CNET News Video: Wozniak's computer history tour
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CNET News Video: Wozniak's computer history tour

5:18 /

While touring the Computer History Museum in Mountain View, Calif., Apple co-founder Steve Wozniak recounts his connection and contributions to the development of personal computing, including his early days working with Steve Jobs.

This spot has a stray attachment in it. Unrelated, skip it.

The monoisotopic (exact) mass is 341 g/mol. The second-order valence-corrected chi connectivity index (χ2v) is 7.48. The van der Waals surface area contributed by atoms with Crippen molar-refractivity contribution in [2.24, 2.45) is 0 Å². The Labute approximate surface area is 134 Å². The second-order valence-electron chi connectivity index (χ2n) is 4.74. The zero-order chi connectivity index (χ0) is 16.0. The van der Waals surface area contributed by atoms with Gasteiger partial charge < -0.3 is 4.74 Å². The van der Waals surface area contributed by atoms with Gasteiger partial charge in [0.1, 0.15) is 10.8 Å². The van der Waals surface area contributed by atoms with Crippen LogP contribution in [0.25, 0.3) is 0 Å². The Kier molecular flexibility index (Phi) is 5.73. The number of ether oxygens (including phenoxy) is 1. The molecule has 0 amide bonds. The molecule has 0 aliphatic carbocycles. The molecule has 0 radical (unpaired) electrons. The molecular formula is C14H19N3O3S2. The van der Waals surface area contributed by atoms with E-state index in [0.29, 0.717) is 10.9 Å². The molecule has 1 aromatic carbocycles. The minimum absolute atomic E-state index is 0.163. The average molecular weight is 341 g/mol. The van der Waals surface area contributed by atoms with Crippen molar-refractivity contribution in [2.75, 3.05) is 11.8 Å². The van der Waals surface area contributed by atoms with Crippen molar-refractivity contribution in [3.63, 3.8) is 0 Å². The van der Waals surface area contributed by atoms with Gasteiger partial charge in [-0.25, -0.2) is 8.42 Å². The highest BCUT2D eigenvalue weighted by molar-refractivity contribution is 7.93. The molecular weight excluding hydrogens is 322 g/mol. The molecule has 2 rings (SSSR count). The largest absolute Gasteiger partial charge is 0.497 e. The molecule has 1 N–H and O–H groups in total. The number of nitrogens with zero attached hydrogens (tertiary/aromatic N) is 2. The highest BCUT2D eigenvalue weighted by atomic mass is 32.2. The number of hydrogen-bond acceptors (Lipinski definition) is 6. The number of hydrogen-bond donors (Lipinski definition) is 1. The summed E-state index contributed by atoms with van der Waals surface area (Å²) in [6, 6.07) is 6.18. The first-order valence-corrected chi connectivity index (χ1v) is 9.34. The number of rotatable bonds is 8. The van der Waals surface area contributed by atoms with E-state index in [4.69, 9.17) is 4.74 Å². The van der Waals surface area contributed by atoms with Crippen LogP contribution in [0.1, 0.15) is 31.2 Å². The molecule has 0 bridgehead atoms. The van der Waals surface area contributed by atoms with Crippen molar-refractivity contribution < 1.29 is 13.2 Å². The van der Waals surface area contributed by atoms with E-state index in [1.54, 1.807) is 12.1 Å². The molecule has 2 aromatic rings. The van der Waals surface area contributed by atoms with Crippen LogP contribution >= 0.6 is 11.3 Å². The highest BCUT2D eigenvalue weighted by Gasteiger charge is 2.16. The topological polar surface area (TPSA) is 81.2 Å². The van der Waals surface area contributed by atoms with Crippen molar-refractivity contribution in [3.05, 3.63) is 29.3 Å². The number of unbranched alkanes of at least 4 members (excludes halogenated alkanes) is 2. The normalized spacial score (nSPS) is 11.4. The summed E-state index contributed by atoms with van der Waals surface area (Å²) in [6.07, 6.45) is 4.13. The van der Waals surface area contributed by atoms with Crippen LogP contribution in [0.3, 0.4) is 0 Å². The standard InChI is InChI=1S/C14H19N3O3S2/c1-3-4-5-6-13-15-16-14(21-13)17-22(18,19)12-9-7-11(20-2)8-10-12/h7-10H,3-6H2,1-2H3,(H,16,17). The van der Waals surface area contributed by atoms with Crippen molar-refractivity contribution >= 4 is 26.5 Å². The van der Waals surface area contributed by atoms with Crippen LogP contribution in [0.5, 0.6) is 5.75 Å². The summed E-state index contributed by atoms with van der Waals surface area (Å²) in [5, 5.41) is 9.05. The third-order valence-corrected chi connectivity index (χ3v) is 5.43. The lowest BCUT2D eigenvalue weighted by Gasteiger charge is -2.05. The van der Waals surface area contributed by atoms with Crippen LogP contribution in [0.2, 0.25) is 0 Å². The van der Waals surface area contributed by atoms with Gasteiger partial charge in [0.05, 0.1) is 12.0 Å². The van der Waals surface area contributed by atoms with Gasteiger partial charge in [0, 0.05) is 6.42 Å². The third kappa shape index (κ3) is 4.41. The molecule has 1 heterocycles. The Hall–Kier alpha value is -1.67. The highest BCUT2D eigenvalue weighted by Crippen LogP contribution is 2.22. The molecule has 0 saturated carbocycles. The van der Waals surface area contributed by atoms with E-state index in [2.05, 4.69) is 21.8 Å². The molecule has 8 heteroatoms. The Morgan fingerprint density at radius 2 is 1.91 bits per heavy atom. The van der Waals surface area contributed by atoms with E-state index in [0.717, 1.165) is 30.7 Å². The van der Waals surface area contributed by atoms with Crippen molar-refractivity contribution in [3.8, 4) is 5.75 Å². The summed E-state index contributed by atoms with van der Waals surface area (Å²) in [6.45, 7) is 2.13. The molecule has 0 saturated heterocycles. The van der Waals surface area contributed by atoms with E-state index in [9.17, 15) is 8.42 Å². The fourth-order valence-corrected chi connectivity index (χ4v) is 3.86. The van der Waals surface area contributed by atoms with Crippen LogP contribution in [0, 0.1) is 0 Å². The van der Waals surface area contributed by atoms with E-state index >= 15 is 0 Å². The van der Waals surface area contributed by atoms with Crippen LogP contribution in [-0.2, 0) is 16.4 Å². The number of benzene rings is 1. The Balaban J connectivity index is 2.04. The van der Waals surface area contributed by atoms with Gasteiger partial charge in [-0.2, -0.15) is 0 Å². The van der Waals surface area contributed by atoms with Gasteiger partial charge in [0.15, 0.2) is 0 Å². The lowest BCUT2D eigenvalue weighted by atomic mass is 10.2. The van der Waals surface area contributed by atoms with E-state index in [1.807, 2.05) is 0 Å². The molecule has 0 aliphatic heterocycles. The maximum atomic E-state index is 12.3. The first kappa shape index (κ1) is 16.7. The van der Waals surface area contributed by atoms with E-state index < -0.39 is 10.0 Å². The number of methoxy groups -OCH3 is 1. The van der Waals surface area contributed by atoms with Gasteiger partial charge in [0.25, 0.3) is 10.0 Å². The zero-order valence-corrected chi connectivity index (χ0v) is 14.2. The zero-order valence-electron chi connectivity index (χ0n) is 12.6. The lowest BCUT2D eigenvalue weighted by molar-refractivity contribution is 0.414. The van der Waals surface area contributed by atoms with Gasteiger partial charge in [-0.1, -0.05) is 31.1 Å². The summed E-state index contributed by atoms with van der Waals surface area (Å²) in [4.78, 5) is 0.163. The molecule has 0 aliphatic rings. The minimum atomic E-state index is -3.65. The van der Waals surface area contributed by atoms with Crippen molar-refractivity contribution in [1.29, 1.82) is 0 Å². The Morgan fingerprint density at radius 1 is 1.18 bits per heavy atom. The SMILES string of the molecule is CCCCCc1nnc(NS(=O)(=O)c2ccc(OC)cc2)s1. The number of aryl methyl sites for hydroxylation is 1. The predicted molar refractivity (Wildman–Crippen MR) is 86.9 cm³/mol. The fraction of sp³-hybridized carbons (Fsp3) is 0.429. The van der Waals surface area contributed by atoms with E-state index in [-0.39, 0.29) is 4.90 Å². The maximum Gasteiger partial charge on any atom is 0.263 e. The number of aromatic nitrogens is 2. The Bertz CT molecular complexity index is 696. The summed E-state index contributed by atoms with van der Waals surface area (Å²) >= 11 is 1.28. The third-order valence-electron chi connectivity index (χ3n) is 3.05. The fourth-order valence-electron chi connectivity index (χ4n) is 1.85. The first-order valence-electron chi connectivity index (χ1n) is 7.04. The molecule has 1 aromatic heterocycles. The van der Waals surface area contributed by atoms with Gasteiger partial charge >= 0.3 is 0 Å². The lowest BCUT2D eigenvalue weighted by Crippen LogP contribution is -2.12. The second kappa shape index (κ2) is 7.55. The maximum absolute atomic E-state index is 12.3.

-One of the big steps in my life was my first transistor radio. First time ever I held a gadget in my hand that I love what it could do. It brought me music. It opened my world up. I could sleep with it. You hear music all night long and music has become such a big part of my life and I looked at my little radio and it had 6 transistors in, hand-built in Japan but hand-built. And my dad worked at Lockheed. The only people that can afford the early chips and really support this chip industry was the military and the very largest corporations, their needs for computers. So my dad had access to the companies in Silicon Valley that were about to make the first chips ever. And he took me to a show when I was, maybe, 8 years old, and I went there and I saw a gentleman presented a picture that showed little blocks and said, "This is a picture that will gonna turn into a chip with 6 transistors on 1 chip, one piece of silicon." And I went home and I just went to my dad and I said, "Well, so they're gonna make better transistor radios?" He said, "No. No. No. These chips cost way too much. Only the military can afford them." After a number of years, there's surplus if they don't need anymore and that's what people get. And I always felt darned, you know, the needs are real people for things on their home to bring them enjoyment should be pushing our industry. Well, what is pushing the state-of-the-art in the silicon industry nowadays? Personal computers, and now, games. The highest most powerful chips that are made on earth are made for game machines, so the legacy of the little personal device has come true. I found a way to get the manuals for all the mini computers when there were no stores that sold such things. What I would do is go to Stanford Linear Accelerator Center on Sundays with a friend and we drive in thinking nobody's there, and the smart, smart people that work there, they always leave doors unlocked. So we'd always get in to the main building. It had a library and I go to the library and read Net Computer Magazines you could never find in local magazine stores and with little card you could fill out and order the manuals for almost all the mini computers you see here. I'm a good designer. I designed my own 28 little $1 chips on a board. I had Pong playing on my TV set at home. I snick the cable in and figured it how to do it. Eventually, Steve Jobs came back and he took my game down to Atari and he got a job. Atari was in Los Gatos, California where I live now. I'm very proud of that. So I used to go in and visit at night. They have Steve working at night, so he wouldn't be around with other people, and then he got us a job. I designed the first Breakout game for Atari. -Yeah. -So I didn't really work there. They tried to hire me but I said, "Never leave Hewlett-Packard. I love my company. I'm loyal." Yeah. -You built that in one week, didn't you? -Breakout, 4 days, 4 days and nights. It was [unk] your job. I didn't think I could do it and we stayed up all night, all day long, all night long. We both got the sleeping sickness, mononucleosis. Steve Jobs and I both got it doing that project to deliver a working Breakout game and it was one of the highlights of my life because I love games. I love things that young people do, children do in related to my interesting education. And also- Yeah, the big impact in how I design those game-like features into the early Apple computers especially the Apple II because games we're gonna come into computers, game equipment like knobs and paddles and buttons and sounds were gonna be an important part of computers and I hope I got a little part of history in accelerating that. And then the computer gaming- As games become software. They took off to what we have today. And then Breakout gave me a starting point to build a little machine that could type, talk, talk to computers on the ARPANET back on those days and then that plus my own little microprocessor made the Apple I computer. So it was a real important step. I'm sure there would never been an Apple company. Breakout, I designed it, hardware, that just means the chips were hardware. -Uh huh. -Chips connect voltages to each other and the voltages go high and low and high and low. And if you set them up in ways that they go high and low at exactly the right times, you can cause dots to appear on a TV screen. So there is no software. You couldn't write a program to do it. You had to know how all the chips and the voltages worked to make a game back then. So Breakout was a hardware game not a software game. So a lot of us are doing software, you can do it, you know, if you already know it, I think you can do it in half a day. If you take up the introduction to computer courses in a lot of colleges, you will program Breakout in that course. If you think about these early computers we saw that they've made very few of it that cost in billion of today's dollars, for the military, those were very important steps to them, and all of a sudden, we've lost a lot of control. We can't turn off our internet. We can't turn off our smartphones. We can't turn off our computer. How would we live a life without any of those things? You know, for the next 6 months or something, how would we, you know, cars without computers. So all the sudden technology we've just built in to help us, we're depending on it. And eventually, we're gonna have it doing every task we can in the world, so we can sit back and relax, but now, we're not needed as much as the technology. So who's the master and who's the slave I always think? But it's not like we design these machines that would be intelligent enough to take over like it happens by accident without knowing what we're doing.